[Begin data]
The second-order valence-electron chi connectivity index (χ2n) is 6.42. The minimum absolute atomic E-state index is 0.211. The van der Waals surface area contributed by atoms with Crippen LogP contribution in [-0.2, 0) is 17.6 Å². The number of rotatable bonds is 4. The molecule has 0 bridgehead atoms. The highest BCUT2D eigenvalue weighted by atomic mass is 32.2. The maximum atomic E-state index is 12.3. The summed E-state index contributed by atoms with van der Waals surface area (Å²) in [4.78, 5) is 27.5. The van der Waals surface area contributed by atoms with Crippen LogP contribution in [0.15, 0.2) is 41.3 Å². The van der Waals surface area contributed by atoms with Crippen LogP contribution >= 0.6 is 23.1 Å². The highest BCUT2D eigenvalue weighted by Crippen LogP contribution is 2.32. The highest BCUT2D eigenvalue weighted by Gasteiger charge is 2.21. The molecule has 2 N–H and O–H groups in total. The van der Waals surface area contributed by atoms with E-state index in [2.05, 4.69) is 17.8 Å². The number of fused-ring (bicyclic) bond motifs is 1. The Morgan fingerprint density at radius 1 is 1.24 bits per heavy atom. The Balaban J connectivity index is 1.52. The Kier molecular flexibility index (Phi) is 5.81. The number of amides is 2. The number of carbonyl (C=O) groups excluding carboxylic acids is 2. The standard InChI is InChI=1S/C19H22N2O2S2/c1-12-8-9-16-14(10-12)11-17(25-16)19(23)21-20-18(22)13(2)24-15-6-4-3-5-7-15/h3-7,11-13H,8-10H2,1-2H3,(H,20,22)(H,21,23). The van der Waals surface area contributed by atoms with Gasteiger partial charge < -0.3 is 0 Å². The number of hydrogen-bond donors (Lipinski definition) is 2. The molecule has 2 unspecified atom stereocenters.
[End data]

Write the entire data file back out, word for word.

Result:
The second-order valence-electron chi connectivity index (χ2n) is 6.42. The minimum absolute atomic E-state index is 0.211. The van der Waals surface area contributed by atoms with Crippen LogP contribution in [-0.2, 0) is 17.6 Å². The number of rotatable bonds is 4. The molecule has 0 bridgehead atoms. The highest BCUT2D eigenvalue weighted by atomic mass is 32.2. The maximum atomic E-state index is 12.3. The summed E-state index contributed by atoms with van der Waals surface area (Å²) in [4.78, 5) is 27.5. The van der Waals surface area contributed by atoms with Crippen LogP contribution in [0.15, 0.2) is 41.3 Å². The van der Waals surface area contributed by atoms with Crippen LogP contribution >= 0.6 is 23.1 Å². The highest BCUT2D eigenvalue weighted by Crippen LogP contribution is 2.32. The highest BCUT2D eigenvalue weighted by Gasteiger charge is 2.21. The molecule has 2 N–H and O–H groups in total. The van der Waals surface area contributed by atoms with E-state index in [2.05, 4.69) is 17.8 Å². The number of fused-ring (bicyclic) bond motifs is 1. The Morgan fingerprint density at radius 1 is 1.24 bits per heavy atom. The Balaban J connectivity index is 1.52. The Kier molecular flexibility index (Phi) is 5.81. The number of amides is 2. The number of carbonyl (C=O) groups excluding carboxylic acids is 2. The standard InChI is InChI=1S/C19H22N2O2S2/c1-12-8-9-16-14(10-12)11-17(25-16)19(23)21-20-18(22)13(2)24-15-6-4-3-5-7-15/h3-7,11-13H,8-10H2,1-2H3,(H,20,22)(H,21,23). The van der Waals surface area contributed by atoms with Gasteiger partial charge < -0.3 is 0 Å². The number of hydrogen-bond donors (Lipinski definition) is 2. The molecule has 2 unspecified atom stereocenters.